The first semester of my year in Israel, during the Nativ College Leadership gap year program, I studied intensive Hebrew at the Milah Institute Ulpan in Jerusalem. I learned a bit of Hebrew beforehand at summer camp, in casual synagogue classes, and in my senior year at a Jewish high school, but I was far from confident in my skills and even farther from fluent. I was the only Nativ participant in my class at Milah, as the others were placed into the first introductory courses. In the beginning, a classroom full of strangers was intimidating. But soon I found comfort in the incredible community that was created among us.
I studied next to men and women from around the world—Paris, England, Chile, Brazil, South Korea, and more. The only language we all had in common? Hebrew. Along with our lessons, questions and instruction, the hellos and good mornings among the students were always spoken in Hebrew. Each student enrolled in ulpan for his own reasons, and we all shared and learned about our personal goals and experiences with each other. I sat next to a Palestinian woman from East Jerusalem, and her friendship inspired me to begin learning Arabic at Columbia University my freshman year. In the next row, an Italian nun learned Hebrew to help her understand religious texts. A young man from France had just made aliyah with his fiancé, but he hadn’t known a word of Hebrew before he stepped off the plane. I often shared my notes with a Hasidic couple from Canada. The stories of my fellow students can go on and on. Both during and outside of class time, we discussed literature, history, politics, social justice and education.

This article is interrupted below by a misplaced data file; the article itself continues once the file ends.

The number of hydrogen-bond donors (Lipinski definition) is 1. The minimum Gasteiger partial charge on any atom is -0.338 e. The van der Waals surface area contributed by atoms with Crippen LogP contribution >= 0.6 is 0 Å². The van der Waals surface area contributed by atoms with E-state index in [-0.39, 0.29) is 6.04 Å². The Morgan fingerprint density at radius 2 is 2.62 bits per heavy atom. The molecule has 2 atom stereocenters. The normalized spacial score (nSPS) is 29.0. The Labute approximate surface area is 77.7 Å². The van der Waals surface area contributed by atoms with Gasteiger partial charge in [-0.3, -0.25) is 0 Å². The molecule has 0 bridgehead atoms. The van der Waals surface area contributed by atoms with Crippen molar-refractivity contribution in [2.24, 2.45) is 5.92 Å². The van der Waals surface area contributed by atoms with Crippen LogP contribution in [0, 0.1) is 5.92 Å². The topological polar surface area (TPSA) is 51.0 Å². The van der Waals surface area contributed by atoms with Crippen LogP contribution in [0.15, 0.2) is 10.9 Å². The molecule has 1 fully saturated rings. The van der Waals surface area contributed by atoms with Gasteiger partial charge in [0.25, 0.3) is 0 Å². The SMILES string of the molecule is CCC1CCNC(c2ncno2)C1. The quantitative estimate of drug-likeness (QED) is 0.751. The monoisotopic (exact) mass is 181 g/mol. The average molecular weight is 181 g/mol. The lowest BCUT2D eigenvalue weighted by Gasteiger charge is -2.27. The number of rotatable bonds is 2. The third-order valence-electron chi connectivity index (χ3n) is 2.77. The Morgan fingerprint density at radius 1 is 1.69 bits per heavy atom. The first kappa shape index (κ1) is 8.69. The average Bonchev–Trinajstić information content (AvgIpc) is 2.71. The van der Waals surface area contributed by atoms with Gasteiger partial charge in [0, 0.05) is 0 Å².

My time in ulpan class was the most pure immersion into Israel that I have ever experienced. There, I was not a tourist. I was not an outsider looking in. I was part of a community. This community, to me, represented something like a microcosm of Israeli society as a melting pot of different peoples, narratives and goals, uniting together in a common land with a rich, authentic and meaningful language. For the first time, I had the opportunity and the responsibility to be completely independent. I built a strong confidence in my Hebrew due to such comfortable and serious immersion, which helped me succeed in my volunteer job at Kfar Hasidim Youth Village during the spring semester. I shaped my year in Israel with new insight about the remarkable possibilities that may be found within the country. With the unforgettable opportunities provided through Nativ, I created a unique, personal experience toward harboring the learning, openness, diversity and exploration that I had so appreciated in my ulpan classroom.
By Lucille Marshall.
Written for an internship application. Essay question: Describe an experience on your long term Israel program that significantly impacted your life. 500 word limit.